The sensor of the Nikon CoolPix L110 captures 12.1 megapixels (Mp) — for an effective image resolution of 4000x3000pixels — but unless you are in ideal lighting conditions, the results from the camera aren't fantastic. Excessive JPEG compression robs files of fine detail, and while ISO 100 shots are smooth, climbing above ISO 400 introduces significant grain and smearing from noise reduction. ISO 3200 and 6400 files are restricted to 3Mp — even at this low resolution images appear unnaturally smooth and lacking depth or detail. We'd class this camera's high ISO performance as average at best. Images from the Nikon CoolPix L110 often seem slightly washed out with subdued colours and poor highlight detail.
A combination of sensor-shift and optical image stabilisation allows images to be captured blur-free in dim lighting conditions. We managed to get consistently blur-free shots at 1/8sec at the 28mm zoom setting. It's more useful for taking photographs hand-held at maximum zoom levels, though — with both systems enabled, the image displayed on the rear screen sways smoothly rather than shaking uncontrollably.
The Nikon CoolPix L110's 720p movie mode surprised us. Recording is started by a dedicated button on the rear of the camera — it takes a few seconds to begin but the picture quality is decent and the ability to autofocus and zoom while filming (albeit slowly) is useful. A top-mounted stereo microphone captures ambient noise reasonably well, although its range is minimal.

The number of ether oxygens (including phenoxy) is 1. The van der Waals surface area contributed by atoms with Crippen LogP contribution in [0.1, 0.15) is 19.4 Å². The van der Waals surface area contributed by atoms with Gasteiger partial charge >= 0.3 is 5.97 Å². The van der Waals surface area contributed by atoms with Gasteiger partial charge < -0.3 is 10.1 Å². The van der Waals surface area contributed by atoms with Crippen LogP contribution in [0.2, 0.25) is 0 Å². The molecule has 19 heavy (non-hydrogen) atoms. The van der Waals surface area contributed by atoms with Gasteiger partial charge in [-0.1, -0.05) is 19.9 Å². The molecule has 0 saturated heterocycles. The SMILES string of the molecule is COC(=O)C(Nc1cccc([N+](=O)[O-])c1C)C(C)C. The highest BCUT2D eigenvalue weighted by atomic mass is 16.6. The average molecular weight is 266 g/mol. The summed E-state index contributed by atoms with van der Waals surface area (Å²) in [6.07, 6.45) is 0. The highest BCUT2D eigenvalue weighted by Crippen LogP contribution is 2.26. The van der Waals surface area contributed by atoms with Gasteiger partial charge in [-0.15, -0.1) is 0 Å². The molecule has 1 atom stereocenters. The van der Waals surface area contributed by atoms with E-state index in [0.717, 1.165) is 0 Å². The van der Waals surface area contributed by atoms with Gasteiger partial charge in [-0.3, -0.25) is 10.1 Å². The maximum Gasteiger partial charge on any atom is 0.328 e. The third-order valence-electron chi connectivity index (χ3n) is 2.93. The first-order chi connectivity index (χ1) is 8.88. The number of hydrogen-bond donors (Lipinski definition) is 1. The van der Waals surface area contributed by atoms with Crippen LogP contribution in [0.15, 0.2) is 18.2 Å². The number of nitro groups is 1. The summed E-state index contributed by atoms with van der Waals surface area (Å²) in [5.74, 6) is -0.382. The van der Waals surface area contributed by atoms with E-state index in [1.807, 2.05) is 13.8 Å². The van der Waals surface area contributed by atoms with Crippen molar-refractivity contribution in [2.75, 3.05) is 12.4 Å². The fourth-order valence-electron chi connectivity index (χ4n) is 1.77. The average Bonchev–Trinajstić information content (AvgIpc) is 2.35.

The main sticking point with the Nikon CoolPix L110 is its simplistic control scheme. There is no manual settings option, with users required to pick between a series of scene modes, an auto mode and an easy auto setting. The only easily accessible options are exposure compensation and the camera's macro focusing mode. Navigating through the menu system takes some time and effort, with sub-menus poorly distinguished and significant lag between pressing a button and the camera responding.